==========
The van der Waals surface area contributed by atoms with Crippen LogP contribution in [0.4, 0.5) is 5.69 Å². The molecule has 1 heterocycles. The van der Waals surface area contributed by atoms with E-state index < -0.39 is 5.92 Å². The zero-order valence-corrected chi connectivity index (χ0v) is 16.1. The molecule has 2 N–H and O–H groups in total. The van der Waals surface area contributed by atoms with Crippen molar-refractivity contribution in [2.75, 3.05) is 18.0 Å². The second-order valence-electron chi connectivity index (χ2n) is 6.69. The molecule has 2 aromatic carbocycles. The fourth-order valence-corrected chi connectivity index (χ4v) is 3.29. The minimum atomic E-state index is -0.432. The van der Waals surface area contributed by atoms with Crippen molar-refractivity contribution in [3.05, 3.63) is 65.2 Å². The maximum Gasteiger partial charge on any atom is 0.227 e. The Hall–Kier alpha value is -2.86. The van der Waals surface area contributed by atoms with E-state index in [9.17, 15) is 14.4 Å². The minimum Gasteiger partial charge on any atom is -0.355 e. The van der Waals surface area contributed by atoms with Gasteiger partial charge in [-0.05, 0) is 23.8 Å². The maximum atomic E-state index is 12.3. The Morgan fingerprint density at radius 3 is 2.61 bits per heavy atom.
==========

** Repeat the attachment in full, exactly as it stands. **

The van der Waals surface area contributed by atoms with Crippen LogP contribution in [0.4, 0.5) is 5.69 Å². The molecule has 1 heterocycles. The van der Waals surface area contributed by atoms with E-state index < -0.39 is 5.92 Å². The zero-order valence-corrected chi connectivity index (χ0v) is 16.1. The molecule has 2 N–H and O–H groups in total. The van der Waals surface area contributed by atoms with Crippen molar-refractivity contribution in [2.75, 3.05) is 18.0 Å². The second-order valence-electron chi connectivity index (χ2n) is 6.69. The molecule has 2 aromatic carbocycles. The fourth-order valence-corrected chi connectivity index (χ4v) is 3.29. The minimum atomic E-state index is -0.432. The van der Waals surface area contributed by atoms with Crippen molar-refractivity contribution in [3.05, 3.63) is 65.2 Å². The maximum Gasteiger partial charge on any atom is 0.227 e. The Hall–Kier alpha value is -2.86. The van der Waals surface area contributed by atoms with E-state index in [9.17, 15) is 14.4 Å². The minimum Gasteiger partial charge on any atom is -0.355 e. The van der Waals surface area contributed by atoms with Gasteiger partial charge in [-0.05, 0) is 23.8 Å². The maximum atomic E-state index is 12.3. The Morgan fingerprint density at radius 3 is 2.61 bits per heavy atom.